A race to fund government will dominate Capitol Hill this month as Congress returns this week from its summer break with the new spending year looming on Oct. 1.
Energy companies and greens will also be keeping tabs on a House push to ban offshore drilling, renewed highway bill negotiations and a possible federal pipeline safety overhaul.
Here's what's on the agenda for the fall:
With no fiscal 2020 spending bills yet signed into law, lawmakers are scrambling to avert a government shutdown when the new fiscal year begins on Oct. 1.
Neither party favors a shutdown, so Congress is expected to move stopgap legislation by the end of the month to keep agencies level-funded until pending further negotiations.
House Majority Leader Steny Hoyer (D-Md.) wrote to the Democratic caucus last week telling them to expect a continuing resolution through Nov. 22, effectively setting a Thanksgiving deadline for a final deal.
A House aide conceded Senate Republicans have yet to sign off on the CR plan but said it seemed unlikely the upper chamber would oppose it.
The House has already passed 10 of the 12 spending bills, while the Senate has yet to introduce any of its fiscal 2020 appropriations legislation.
That'll change this week when Senate appropriators release their Energy-Water, Labor-Health and Human Services, and Defense spending proposals.
Lawmakers are hoping to pass at least those spending bills through both chambers before Oct. 1, leaving other agency funding, including dollars for EPA and the Interior Department, to be covered by the CR.
Flood insurance, Ex-Im Bank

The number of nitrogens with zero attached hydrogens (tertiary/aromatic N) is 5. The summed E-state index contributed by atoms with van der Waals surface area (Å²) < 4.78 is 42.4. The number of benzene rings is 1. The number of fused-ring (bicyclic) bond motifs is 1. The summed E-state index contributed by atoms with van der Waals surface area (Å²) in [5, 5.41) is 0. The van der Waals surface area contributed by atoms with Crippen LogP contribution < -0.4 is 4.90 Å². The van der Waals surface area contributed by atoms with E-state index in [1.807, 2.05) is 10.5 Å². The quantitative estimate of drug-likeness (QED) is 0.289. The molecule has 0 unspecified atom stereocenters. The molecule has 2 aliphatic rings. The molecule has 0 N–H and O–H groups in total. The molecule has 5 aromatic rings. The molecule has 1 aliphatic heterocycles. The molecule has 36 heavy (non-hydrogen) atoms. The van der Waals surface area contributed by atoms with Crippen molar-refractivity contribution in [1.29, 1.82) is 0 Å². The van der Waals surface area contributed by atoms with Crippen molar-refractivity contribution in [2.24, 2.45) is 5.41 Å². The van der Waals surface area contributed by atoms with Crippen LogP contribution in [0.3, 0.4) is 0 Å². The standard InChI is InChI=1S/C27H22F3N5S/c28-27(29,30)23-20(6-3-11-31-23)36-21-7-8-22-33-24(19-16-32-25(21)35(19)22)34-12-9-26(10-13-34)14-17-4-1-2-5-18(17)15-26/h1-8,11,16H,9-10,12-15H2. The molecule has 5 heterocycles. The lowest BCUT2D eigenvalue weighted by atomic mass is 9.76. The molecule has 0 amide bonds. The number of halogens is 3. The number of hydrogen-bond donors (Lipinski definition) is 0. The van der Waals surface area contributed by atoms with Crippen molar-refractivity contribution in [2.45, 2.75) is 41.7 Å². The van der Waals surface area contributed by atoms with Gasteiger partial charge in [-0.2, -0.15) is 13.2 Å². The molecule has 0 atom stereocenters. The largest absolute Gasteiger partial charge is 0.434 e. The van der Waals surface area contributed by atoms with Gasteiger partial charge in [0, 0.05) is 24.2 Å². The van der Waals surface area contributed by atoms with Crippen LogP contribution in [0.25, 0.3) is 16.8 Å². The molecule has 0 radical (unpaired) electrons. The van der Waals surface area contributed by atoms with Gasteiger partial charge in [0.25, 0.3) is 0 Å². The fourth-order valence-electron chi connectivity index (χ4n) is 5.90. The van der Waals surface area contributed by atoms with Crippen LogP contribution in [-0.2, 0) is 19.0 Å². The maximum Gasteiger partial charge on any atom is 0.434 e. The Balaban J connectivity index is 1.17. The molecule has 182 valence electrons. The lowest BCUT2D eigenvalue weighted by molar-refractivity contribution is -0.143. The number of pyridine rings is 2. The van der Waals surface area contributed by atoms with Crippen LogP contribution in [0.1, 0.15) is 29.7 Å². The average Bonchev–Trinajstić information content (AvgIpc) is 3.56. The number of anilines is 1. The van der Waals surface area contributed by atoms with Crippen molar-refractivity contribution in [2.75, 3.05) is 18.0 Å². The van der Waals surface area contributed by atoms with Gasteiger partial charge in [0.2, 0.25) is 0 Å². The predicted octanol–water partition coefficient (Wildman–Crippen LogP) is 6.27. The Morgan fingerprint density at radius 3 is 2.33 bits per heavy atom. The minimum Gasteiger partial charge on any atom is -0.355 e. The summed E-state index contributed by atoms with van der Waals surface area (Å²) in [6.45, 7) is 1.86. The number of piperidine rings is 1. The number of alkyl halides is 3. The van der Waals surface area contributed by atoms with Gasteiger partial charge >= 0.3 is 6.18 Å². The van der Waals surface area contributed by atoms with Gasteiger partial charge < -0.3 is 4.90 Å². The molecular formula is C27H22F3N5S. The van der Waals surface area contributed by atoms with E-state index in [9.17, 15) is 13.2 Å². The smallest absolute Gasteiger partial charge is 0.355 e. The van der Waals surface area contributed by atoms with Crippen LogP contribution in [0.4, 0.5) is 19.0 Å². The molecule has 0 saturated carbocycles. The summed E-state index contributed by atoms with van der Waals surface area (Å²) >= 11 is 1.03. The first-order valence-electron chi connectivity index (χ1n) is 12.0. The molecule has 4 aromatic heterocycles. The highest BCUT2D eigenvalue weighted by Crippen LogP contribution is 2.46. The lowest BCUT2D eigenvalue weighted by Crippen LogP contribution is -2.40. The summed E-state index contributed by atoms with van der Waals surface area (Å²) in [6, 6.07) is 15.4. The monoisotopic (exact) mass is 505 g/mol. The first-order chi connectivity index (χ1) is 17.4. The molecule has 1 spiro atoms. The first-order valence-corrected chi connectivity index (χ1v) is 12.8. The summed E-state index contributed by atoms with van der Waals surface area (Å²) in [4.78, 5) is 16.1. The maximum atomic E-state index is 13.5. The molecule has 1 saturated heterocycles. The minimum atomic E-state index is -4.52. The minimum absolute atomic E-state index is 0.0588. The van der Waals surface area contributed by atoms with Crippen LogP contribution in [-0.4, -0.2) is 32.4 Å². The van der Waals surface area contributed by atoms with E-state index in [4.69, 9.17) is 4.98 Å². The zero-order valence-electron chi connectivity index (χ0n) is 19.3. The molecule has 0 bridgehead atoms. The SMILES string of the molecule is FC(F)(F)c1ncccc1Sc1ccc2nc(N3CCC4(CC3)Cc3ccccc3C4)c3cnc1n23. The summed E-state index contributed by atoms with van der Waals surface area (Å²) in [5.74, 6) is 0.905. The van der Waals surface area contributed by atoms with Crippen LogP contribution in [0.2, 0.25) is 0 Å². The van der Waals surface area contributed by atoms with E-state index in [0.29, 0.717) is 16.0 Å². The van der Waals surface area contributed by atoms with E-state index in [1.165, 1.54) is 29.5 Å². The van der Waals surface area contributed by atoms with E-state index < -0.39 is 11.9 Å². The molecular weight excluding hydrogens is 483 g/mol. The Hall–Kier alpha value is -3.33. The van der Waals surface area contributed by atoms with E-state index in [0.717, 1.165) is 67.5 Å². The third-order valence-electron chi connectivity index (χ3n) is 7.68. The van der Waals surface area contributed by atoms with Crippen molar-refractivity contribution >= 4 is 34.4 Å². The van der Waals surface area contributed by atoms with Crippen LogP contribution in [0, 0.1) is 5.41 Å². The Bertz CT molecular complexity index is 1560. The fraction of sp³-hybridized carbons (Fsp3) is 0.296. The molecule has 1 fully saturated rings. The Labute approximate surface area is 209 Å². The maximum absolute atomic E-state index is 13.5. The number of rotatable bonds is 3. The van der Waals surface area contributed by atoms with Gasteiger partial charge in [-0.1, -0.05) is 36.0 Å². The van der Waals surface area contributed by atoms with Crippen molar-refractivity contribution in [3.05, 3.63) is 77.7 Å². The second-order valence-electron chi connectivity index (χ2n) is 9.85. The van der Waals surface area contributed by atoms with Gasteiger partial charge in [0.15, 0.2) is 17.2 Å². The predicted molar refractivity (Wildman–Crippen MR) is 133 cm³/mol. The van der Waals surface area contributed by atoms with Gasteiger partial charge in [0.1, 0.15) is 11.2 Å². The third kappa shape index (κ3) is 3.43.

Several extensions of expiring programs could become part of a CR, including yet another short-term reauthorization for the National Flood Insurance Program, which is set to expire at the end of the month.
The program has been relying on short-term authorizations since 2017, and while House leaders have passed a compromise bill out of committee, H.R. 3167, there's little indication that the Senate will do the same before the Sept. 30 deadline (E&E Daily, July 17).
Another agency facing a Sept. 30 deadline for reauthorization is the Export-Import Bank of the United States, the export financier that has faced opposition from both conservatives and environmental groups over the years.
Debate over a long-term renewal stalled this summer amid Democratic concerns about a provision in its Ex-Im Bank reauthorization bill limiting investments in Chinese companies.
The latest proposal also requires at least 5% of total bank financing go to renewable energy, but environmentalists remain concerned that the bank continues to finance fossil fuels (E&E Daily, June 27).
The flurry of hearings focused on climate change and clean energy continues this week, including another meeting of the House Select Committee on the Climate Crisis (see related story).
House and Senate negotiators will also be looking for compromise on the National Defense Authorization Act, including provisions related to per- and polyfluoroalkyl substances, or PFAS.
Each chambers' version includes PFAS provisions, but Senate GOP leaders and the White House have been adamant against language in the House bill, including a hazardous designation for the substances (E&E Daily, July 24).